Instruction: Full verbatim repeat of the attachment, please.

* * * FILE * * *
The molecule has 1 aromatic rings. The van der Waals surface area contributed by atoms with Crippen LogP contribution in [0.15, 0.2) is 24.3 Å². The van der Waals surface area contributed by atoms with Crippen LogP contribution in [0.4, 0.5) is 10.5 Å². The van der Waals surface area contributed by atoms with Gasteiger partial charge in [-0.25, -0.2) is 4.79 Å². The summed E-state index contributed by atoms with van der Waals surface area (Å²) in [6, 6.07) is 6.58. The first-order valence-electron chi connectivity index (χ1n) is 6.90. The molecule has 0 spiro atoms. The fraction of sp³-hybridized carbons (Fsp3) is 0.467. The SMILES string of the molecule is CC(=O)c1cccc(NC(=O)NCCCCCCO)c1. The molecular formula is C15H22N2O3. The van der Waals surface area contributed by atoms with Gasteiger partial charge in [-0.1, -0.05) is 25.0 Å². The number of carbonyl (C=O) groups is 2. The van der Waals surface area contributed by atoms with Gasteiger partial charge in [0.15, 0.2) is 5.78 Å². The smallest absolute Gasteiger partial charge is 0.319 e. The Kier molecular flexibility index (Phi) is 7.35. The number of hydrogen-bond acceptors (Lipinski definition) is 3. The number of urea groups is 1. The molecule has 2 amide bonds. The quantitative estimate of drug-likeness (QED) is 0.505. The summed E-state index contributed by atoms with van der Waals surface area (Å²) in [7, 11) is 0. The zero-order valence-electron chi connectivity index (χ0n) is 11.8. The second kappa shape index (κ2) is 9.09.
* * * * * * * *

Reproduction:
The molecule has 1 aromatic rings. The van der Waals surface area contributed by atoms with Crippen LogP contribution in [0.15, 0.2) is 24.3 Å². The van der Waals surface area contributed by atoms with Crippen LogP contribution in [0.4, 0.5) is 10.5 Å². The van der Waals surface area contributed by atoms with Gasteiger partial charge in [-0.25, -0.2) is 4.79 Å². The summed E-state index contributed by atoms with van der Waals surface area (Å²) in [6, 6.07) is 6.58. The first-order valence-electron chi connectivity index (χ1n) is 6.90. The molecule has 0 spiro atoms. The fraction of sp³-hybridized carbons (Fsp3) is 0.467. The SMILES string of the molecule is CC(=O)c1cccc(NC(=O)NCCCCCCO)c1. The molecular formula is C15H22N2O3. The van der Waals surface area contributed by atoms with Gasteiger partial charge in [-0.1, -0.05) is 25.0 Å². The number of carbonyl (C=O) groups is 2. The van der Waals surface area contributed by atoms with Gasteiger partial charge in [0.15, 0.2) is 5.78 Å². The smallest absolute Gasteiger partial charge is 0.319 e. The Kier molecular flexibility index (Phi) is 7.35. The number of hydrogen-bond acceptors (Lipinski definition) is 3. The number of urea groups is 1. The molecule has 2 amide bonds. The quantitative estimate of drug-likeness (QED) is 0.505. The summed E-state index contributed by atoms with van der Waals surface area (Å²) in [7, 11) is 0. The zero-order valence-electron chi connectivity index (χ0n) is 11.8. The second kappa shape index (κ2) is 9.09.